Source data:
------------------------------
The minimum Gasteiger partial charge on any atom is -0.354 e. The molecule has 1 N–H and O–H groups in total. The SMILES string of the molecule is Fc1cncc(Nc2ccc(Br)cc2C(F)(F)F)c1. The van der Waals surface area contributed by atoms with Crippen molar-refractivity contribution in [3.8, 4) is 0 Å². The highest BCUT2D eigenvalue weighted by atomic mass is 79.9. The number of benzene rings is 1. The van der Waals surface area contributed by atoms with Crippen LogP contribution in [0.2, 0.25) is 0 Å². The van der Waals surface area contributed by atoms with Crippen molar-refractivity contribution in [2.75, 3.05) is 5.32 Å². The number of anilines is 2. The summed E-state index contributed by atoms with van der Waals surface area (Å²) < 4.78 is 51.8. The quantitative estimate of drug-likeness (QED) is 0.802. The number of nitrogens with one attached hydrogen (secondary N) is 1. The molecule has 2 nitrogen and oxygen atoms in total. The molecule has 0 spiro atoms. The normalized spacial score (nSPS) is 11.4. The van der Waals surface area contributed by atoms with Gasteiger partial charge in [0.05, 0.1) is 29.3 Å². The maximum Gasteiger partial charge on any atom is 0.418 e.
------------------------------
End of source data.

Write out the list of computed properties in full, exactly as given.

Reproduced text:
The minimum Gasteiger partial charge on any atom is -0.354 e. The molecule has 1 N–H and O–H groups in total. The SMILES string of the molecule is Fc1cncc(Nc2ccc(Br)cc2C(F)(F)F)c1. The van der Waals surface area contributed by atoms with Crippen molar-refractivity contribution in [3.8, 4) is 0 Å². The highest BCUT2D eigenvalue weighted by atomic mass is 79.9. The number of benzene rings is 1. The van der Waals surface area contributed by atoms with Crippen LogP contribution in [0.2, 0.25) is 0 Å². The van der Waals surface area contributed by atoms with Crippen molar-refractivity contribution in [2.75, 3.05) is 5.32 Å². The number of anilines is 2. The summed E-state index contributed by atoms with van der Waals surface area (Å²) < 4.78 is 51.8. The quantitative estimate of drug-likeness (QED) is 0.802. The number of nitrogens with one attached hydrogen (secondary N) is 1. The molecule has 2 nitrogen and oxygen atoms in total. The molecule has 0 spiro atoms. The normalized spacial score (nSPS) is 11.4. The van der Waals surface area contributed by atoms with Gasteiger partial charge in [0.05, 0.1) is 29.3 Å². The maximum Gasteiger partial charge on any atom is 0.418 e.